But it's also the outlook of an unsustainable community, something that is no small matter as we enter a period of unprecedented change, when coming together as cooperative, collaborative citizens is especially essential to successfully transitioning to the post-petroleum world we've already entered.

It's not just a matter of people meeting our basic material needs through their collective efforts - though it is that, too. More basically, it's about people who sufficiently trust one another to effectively work together, in the first place, to meet our common need to both survive and thrive.

We are only able to do so when we're behaving with a level of integrity that elicits trust. Such behavior must include the absence of violence in our everyday interactions with one another.

Sustainable communities - self-sufficient, resilient, collaborative, just - ultimately arise from people who first recognize the importance of living their lives this way, and then intentionally acting on that awareness, doing something together, however modest this might be initially.

It is about people acting on their lives.

Action is important to becoming more sustainable - not only because intentional effort is required in order to be successful, but also because it provides actual experience with one another.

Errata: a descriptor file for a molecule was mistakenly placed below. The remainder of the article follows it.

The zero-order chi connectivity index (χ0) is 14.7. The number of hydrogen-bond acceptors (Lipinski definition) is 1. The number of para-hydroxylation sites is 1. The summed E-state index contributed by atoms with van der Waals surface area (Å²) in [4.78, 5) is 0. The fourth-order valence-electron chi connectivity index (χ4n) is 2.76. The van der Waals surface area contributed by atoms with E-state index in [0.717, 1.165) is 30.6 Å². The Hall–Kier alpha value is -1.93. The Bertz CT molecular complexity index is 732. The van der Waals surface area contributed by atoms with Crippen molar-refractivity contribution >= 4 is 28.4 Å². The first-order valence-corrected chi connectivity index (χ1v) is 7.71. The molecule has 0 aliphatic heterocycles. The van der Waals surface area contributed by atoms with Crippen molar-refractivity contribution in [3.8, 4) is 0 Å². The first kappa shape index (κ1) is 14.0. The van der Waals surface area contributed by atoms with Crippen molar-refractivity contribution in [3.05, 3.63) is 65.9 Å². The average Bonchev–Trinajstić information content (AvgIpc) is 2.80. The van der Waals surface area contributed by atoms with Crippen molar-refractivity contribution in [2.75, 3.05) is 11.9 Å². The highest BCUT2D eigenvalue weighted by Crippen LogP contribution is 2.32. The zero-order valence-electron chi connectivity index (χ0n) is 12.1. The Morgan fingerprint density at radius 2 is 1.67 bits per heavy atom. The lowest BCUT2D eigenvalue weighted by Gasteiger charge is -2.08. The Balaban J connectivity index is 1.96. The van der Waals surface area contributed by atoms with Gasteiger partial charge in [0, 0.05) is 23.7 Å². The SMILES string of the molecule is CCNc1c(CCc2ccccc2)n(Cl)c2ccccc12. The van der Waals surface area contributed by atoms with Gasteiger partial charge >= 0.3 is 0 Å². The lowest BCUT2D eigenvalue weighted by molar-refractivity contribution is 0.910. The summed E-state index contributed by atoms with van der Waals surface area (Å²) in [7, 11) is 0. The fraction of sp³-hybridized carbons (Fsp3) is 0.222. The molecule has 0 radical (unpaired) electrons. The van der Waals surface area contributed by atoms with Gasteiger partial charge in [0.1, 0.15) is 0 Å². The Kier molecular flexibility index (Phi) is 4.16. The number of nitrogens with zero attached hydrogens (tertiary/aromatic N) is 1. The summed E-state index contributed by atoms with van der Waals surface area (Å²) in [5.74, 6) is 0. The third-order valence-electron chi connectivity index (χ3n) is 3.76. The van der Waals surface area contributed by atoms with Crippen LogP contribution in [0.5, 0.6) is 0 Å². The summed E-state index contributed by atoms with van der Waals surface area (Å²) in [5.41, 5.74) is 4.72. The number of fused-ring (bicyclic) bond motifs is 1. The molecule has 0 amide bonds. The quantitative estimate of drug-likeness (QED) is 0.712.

We're less removed, more involved, less prone to be judgmental and to stereotype, more likely to get to know others.

And, as it is with human relationships, in general, we will sooner or later bump up against the issue of trust.

However challenging and uncomfortable that will be at those times (however rewarding and satisfying it can also be), there is no substitute for personal experience with one another. It provides the necessary grist for the sustainable community mill.

Along with the need for trust, the potential for violence also grows at these times: from the temptation to exert power over the other through looks and words, or the use of other, more lethal, power instruments.

* * *

These will be moments of creative tensions, ones in which we could resort to old habits, but also ones that, because they present us with opportunities to risk new behaviors, could move us closer to the trust we need - and want! - with one another.

That is when we begin to effect true gun control and to successfully deal with the larger issue of violence in our society.

We are most fortunate that, living where we do, we have something to build on. We live in communities where people do care about one another, where people step up to the plate and help one another in a moment of crisis, where people build and nurture deep and important relationships. We have a history of community, and the values they represent.

This is a foundation upon which we can move to the next stage.

* * *

But as Newtown so graphically illustrates, no community is immune to the social depredations that a petroleum-based society inflicts on people, eroding as they do the social cohesion necessary to a sustainable existence.

Despite our reputation for rising to the occasion in the face of disaster or misfortune, we cannot depend solely on spontaneous behavior to create sustainable communities.

For the long haul - which is what sustainability is all about - we will have to act intentionally and with greater purpose.

We can build sustainable communities, but only if we commit ourselves to doing so.

Subscribe to the newsletter for weekly updates